Angie's List: dealing with flat tires

KANSAS CITY, Mo. - "For most having a flat tire can be their worst nightmare, especially if they are caught on the road when it happens," said Angie Hicks of Angie's List. "Being prepared and knowing exactly what you've got when shopping for a car is going to be important. Don't be afraid to ask the dealer, what comes with the car? How does it work?"

In an effort to increase fuel economy, decrease vehicle weight and give you more trunk space, manufactures are saying so long to the spare tire.

Many new models are now equipped with inflator and sealant kits or run flat tires which are designed to go at slower speeds for 50 miles or more after a tire has been punctured.


"Standard low tire cannot withstand zero pressure," said Chris Cooper, an auto-service owner. "It has to have pressure to keep the tire inflated. A run flat tire does not need any pressure for a short duration of time until you can get to a shop that can repair or replace it."

Landon Toll used to drive a car with run flat tires. He never suffered a flat, but he did have to replace his run flat tires which cost about a third more than traditional tires.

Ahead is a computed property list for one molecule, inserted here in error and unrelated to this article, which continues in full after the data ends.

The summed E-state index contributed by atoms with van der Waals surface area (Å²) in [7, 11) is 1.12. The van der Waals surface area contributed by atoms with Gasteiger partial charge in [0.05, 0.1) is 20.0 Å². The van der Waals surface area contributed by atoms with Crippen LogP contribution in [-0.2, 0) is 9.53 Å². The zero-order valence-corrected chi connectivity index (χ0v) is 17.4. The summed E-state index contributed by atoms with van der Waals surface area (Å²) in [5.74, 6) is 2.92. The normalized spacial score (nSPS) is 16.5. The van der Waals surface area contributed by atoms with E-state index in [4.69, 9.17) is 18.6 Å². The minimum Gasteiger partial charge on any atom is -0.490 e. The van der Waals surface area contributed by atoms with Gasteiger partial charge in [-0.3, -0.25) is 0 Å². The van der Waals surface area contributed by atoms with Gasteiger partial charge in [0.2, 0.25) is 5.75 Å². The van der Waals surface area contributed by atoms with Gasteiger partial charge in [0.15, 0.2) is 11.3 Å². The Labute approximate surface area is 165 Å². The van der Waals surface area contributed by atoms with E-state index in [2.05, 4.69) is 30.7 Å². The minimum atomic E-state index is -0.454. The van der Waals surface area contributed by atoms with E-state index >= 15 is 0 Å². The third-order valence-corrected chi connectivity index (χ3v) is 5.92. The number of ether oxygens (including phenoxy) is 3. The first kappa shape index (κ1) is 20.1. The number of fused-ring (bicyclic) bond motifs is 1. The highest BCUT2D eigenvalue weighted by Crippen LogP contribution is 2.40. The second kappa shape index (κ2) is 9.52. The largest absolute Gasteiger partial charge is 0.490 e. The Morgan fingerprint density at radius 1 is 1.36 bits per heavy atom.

"I had the car for about three years and drove with 32,000 miles about and in that time I replaced the rear tires twice and the front tires once. In total, the three years I had the car I spent a little over $2,300 just in tires alone."

In addition to being more expensive, Cooper says run flats also result in a harder ride.

"A run flat tire will run much stiffer. You don't get much of a cushion in there. Standard low tire will run nice and quiet and a run flat tire will run a little bit stiff. It just depends on what kind of ride you are looking for."

Experts tell Angie's List some run flat tires can be repaired if punctured while others cannot. It depends on the manufacturer.

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